The Cost of Leed Certification
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What budget advice can estimators provide to their Clients for going green?
By Joseph J. Perryman MRICS MAPM
As more and more published articles appear that proudly state Projects have achieved LEED® certification, whether they be in newspapers or magazines, more and more Clients are asking their Design Team or Contractor, “Can we afford LEED certification for our Project?” What is the correct advice to give Clients?
In order to provide the advice, estimators must firstly understand the US Green Building Council’s Leadership in Energy and Environmental Design (LEED) standard. Four levels of certification exist – certified, silver, gold, and platinum. Each level is reached by obtaining points from a LEED rating system that offers 7 prerequisite points and 69 elective points. To achieve any certification a Project must comply with the 7 prerequisite points. The elective points are what determine the LEED rating level with Certified requiring between 26 and 32 points, Silver requiring between 33 and 38 points, Gold requiring between 39 and 51points, and Platinum, the highest level, requiring between 52 and 69 points.
The key for estimators therefore is to (a) ascertain whether a particular point is achievable for their particular Project, and (b) evaluate what each valid point will cost. In order to ascertain whether a particular point is achievable, the estimator should join members of the Design Team in participating in a workshop to identify the potential for incorporation of each of the 69 points. This workshop should happen at the earliest opportunity in the design phase as this will allow suitable time for a smooth transition of the selected points into the Project’s design. A significant amount of points are awarded for the designing of mechanical and plumbing systems therefore the mechanical engineer should play a pivotal role at the workshop.
Following the identification of the available points, the estimator can begin to evaluate the cost implications of incorporating each particular point. It is important to remember that the costs may either be pure additional costs, premium costs or may even have no cost implications. For example: incorporating bicycle racks and showers would be a pure additional cost, using certified wood in lieu of non-certified wood may be a premium cost, and proximity to mass transit will have no cost implications as this relates purely to the location of the Project site (unless of course the Project has options with regards to site location).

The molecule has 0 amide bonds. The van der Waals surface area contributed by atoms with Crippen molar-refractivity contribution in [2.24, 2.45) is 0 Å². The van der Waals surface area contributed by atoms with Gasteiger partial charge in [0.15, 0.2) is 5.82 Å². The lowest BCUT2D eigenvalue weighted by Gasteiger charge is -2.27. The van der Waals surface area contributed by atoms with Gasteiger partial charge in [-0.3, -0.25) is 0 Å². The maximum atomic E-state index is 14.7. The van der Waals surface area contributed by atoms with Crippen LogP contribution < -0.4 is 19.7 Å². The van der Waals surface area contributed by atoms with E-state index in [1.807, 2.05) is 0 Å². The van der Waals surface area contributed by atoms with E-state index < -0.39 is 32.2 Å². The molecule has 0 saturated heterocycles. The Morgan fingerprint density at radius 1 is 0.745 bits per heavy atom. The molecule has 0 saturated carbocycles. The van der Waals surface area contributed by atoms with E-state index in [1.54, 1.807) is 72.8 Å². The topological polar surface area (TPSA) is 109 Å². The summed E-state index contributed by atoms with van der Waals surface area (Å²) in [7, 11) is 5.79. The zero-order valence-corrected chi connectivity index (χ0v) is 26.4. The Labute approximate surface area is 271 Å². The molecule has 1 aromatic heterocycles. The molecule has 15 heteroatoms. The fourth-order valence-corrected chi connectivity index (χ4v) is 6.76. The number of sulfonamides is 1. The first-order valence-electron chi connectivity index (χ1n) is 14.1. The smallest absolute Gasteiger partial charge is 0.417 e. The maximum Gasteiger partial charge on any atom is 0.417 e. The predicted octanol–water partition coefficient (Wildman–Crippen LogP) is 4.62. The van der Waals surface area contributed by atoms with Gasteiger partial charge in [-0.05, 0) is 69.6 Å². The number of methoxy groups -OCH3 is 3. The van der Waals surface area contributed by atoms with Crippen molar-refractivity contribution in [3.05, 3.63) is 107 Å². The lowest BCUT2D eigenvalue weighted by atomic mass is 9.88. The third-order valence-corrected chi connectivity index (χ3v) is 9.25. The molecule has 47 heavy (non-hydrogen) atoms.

The author has also found it to be the case that certain points are realized at no additional cost due to the high level construction performance that today’s contractors insist upon as standard practice. Clearly, the higher the certification level, the more it is required to accept the points that have significant additional cost impact. The strategy therefore is to firstly seek the points that have no financial impact, followed by either the insignificant premium costs or the insignificant additional costs. The expensive points are usually only sought when applying for Gold or Platinum certification. It is the author’s experience that, with an early instruction from the Client to seek certification, certified and silver can be achieved at minimal cost however gold and platinum will typically have a significant cost implication.
Estimators should not forget about the administration costs associated with achieving LEED certification. Every point will be monitored during design and construction to ensure it is implemented into the building. Depending upon the contractual relationships that exist, the responsibility for incorporating LEED can lie with the Design Team, the Construction Manager, or the Client. Regardless of where the responsibility lies, the costs involved with writing Specifications, identifying costs within subcontractor bids, filing and management of necessary documentation for final application to the USGBC etc. will all have a cost impact.
Grants exist for Clients who seek LEED certification. The potential amount receivable may not be known at the early stages of a Project but these additional funds should not be forgotten about during presentation of the overall financial implication of seeking LEED certification.
To conclude, the cost of LEED certification depends upon: the level of certification sought, the particular Project demographics and characteristics, the availability of grants for achieving certification, the LEED experience of the Design Team, the LEED experience of the estimator, the stage in the design at which the Client makes the decision to seek certification (the earlier the better), and the Client’s perception of the value and benefits of a more attractive building environment for their occupants. Whilst the factors above may seem numerous, they are quantifiable, they can be priced, and they can be managed.
Joseph Perryman is a both a cost consultant and owner’s representative for a firm that specializes in project and cost management of performing arts and museum facilities. Joseph is also a member of the Association for Project Management, the USGBC, the Royal Institution of Chartered Surveyors, SAVE International, American Society of Professional Estimators and is Chairman of the ASPE LEED/Sustainability Specific Interest Group. Contact Joseph at